5-Hydroxymethylcytosine (5hmC) is a newly identified base modification in mammalian genomic DNA that can accumulate to relatively high levels in certain tissues or cells. Current sequencing methods cannot differentiate 5mC from 5hmC, however. Therefore, the immediate challenge is to develop robust methods to ascertain the positions of 5hmC within the mammalian genome. We have developed a Tet-Assisted Bisulfite Sequencing (TAB-Seq) method that allows for both genome-wide and loci-specific sequencing of 5hmC with single-base resolution and accurate abundance at modification sites. The essence of the TAB-Seq approach is to enzymatically convert 5mC to 5caC, which reads as T in bisulfite sequencing, while 5hmC can be protected through glucosylation and still reads as C. Therefore, we can differentiate 5hmC from 5mC and C in TAB-Seq. A critical step is the Tet enzyme-catalyzed conversion of 5mC to 5caC. The lower conversion rate of 5mC to 5caC, the more sequencing depths are required to differentiate 5hmC from un-converted 5mC, which could significantly reduce resolution and increase sequencing costs. A major limitation of TAB-Seq is the requirement of the highly active mTet1 that must convert at least 96% of 5mC to 5caC. The University of Chicago Office of Technology and Intellectual Property has filed a patent application for TAB-Seq and licensed the technology to Wisegene, a small, Illinois-based biotechnology company, to further develop and commercialize TAB-Seq. The kit has been commercialized, but protein aggregation problem has severely limited large-scale production of highly active Tet enzymes. In collaboration with Professor Chuan He's group at the University of Chicago, we plan to systematically engineer mouse Tet1 and Tet2 to significantly improve the stability and activity of these enzymes for large-scale production and robust application in Tab-Seq. The proposed research will develop urgently needed tools for the broad biology community to study one of the most cutting-edge frontiers of life sciences research: the potential functional roles of 5hmC in epigenetics, development, and various human diseases.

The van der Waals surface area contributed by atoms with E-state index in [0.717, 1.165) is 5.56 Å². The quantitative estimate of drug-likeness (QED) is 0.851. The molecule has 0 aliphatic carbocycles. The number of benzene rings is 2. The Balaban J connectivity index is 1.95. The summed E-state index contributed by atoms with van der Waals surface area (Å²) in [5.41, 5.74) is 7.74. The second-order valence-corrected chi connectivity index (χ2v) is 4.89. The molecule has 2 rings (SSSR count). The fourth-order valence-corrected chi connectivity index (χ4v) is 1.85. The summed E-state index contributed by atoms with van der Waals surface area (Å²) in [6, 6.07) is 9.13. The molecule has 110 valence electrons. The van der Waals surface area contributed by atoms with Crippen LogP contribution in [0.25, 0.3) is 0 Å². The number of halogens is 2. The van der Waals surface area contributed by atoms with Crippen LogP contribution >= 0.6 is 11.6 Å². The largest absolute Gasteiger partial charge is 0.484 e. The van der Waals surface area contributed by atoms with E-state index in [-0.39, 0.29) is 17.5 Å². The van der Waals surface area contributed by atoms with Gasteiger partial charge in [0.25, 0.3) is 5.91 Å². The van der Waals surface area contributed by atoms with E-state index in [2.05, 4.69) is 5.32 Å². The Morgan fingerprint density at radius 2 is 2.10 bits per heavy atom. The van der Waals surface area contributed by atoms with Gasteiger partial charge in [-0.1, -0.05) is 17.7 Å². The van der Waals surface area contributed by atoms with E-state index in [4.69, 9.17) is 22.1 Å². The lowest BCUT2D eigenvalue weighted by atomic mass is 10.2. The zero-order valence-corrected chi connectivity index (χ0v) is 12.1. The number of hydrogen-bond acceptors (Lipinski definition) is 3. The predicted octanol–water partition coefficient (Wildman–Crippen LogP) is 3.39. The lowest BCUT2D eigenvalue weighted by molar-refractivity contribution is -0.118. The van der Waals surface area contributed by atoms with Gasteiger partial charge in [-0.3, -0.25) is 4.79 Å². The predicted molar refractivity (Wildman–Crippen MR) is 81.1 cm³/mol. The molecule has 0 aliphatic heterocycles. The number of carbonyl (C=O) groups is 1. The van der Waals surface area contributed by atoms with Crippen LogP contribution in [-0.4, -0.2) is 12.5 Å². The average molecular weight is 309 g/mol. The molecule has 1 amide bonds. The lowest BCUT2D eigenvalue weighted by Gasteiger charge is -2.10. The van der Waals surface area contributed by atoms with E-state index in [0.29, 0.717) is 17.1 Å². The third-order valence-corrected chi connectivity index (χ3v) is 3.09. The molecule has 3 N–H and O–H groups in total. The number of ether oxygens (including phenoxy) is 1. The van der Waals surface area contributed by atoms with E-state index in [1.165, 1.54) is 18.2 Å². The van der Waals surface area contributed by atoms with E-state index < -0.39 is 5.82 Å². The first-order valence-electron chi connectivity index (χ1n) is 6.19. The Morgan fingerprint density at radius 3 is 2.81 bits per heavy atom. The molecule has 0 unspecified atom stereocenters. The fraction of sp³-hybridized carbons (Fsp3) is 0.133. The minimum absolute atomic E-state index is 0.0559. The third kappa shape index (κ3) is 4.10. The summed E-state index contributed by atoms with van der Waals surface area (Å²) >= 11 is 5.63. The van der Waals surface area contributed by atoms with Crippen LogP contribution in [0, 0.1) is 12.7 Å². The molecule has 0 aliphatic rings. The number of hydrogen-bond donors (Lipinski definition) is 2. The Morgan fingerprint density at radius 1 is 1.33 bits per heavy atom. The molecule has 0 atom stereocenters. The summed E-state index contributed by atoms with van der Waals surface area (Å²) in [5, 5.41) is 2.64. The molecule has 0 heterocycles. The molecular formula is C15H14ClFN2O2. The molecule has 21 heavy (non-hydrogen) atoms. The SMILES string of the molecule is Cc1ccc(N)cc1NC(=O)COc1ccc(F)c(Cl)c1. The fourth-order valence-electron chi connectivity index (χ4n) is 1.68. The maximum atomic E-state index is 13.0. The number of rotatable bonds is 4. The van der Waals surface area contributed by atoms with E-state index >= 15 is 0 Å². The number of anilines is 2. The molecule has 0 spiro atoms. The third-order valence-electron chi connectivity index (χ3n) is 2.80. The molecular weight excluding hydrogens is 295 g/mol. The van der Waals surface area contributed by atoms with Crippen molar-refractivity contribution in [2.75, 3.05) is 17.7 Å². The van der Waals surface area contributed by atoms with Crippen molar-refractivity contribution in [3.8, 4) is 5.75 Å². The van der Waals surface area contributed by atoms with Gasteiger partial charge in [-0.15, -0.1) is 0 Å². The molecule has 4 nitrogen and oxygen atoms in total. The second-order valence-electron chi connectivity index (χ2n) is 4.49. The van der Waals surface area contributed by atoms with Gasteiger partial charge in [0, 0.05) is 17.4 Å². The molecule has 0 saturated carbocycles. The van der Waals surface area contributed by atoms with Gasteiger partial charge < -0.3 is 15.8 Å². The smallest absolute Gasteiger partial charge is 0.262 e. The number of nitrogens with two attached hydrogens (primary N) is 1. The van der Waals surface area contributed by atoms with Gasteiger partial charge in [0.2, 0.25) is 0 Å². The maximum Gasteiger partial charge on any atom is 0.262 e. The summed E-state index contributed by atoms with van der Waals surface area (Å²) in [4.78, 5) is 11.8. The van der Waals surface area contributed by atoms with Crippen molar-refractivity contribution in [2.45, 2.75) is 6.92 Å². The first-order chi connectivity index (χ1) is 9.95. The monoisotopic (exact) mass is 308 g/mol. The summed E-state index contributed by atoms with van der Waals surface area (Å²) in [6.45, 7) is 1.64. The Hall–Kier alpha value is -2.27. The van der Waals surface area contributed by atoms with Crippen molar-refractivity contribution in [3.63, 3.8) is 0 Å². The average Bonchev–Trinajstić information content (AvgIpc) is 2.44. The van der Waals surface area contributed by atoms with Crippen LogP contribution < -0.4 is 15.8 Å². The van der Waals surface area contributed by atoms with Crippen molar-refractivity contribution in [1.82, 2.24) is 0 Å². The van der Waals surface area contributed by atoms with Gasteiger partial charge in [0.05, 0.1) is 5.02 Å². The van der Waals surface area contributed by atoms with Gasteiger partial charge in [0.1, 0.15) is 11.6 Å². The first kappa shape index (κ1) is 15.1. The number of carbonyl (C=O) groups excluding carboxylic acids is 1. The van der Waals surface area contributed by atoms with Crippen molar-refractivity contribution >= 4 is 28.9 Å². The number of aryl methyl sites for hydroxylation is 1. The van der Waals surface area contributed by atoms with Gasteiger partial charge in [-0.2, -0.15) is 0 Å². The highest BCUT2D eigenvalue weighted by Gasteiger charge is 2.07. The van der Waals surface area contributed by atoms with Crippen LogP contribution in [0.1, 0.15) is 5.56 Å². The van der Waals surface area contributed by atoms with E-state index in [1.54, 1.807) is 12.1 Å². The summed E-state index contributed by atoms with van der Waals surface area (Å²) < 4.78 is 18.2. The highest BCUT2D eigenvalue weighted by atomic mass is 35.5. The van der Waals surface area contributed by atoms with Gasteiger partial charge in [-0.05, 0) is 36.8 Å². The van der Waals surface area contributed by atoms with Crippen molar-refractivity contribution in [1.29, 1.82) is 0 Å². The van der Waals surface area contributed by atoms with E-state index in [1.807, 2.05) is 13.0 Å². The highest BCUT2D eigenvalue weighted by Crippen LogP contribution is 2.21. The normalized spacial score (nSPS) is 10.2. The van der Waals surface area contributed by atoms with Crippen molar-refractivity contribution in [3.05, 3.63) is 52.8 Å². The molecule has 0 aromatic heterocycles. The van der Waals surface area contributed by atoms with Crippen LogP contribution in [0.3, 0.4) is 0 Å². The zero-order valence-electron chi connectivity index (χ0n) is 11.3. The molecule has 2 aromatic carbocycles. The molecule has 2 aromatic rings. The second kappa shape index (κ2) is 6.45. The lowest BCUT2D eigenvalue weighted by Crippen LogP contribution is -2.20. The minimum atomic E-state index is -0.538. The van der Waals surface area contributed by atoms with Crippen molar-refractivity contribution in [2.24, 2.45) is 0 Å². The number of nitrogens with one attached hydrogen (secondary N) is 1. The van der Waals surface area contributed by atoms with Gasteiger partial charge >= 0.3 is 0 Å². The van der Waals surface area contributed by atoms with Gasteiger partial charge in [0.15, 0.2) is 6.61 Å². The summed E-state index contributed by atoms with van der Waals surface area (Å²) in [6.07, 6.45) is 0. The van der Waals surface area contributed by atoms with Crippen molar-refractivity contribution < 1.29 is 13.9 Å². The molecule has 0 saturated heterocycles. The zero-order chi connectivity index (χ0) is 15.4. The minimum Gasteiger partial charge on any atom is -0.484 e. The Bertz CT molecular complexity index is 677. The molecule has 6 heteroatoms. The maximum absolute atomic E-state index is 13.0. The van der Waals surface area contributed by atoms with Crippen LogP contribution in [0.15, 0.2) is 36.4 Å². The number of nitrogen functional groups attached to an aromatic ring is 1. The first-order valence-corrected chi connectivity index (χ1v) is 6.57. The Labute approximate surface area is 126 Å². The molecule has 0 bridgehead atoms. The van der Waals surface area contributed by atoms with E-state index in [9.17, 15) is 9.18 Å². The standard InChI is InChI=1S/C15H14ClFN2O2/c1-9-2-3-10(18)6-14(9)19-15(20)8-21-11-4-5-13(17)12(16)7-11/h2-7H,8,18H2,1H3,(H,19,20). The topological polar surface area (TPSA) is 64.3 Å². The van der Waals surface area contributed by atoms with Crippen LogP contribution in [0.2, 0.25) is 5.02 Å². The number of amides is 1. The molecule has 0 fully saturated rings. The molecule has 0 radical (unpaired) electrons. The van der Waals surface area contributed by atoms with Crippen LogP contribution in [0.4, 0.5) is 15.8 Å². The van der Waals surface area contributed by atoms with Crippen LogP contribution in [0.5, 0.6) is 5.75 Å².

5-Hydroxymethylcytosine (5hmC) is a newly discovered base modification in the genomic DNAs of certain mammalian tissues and cells. The proposed research will develop efficient and cost effective sequencing method in order to reveal the base-resolution distribution of 5hmC in genomic DNA. The success will provide the research community urgently needed tools to study the fundamental biology 5hmC and discovery potential disease markers.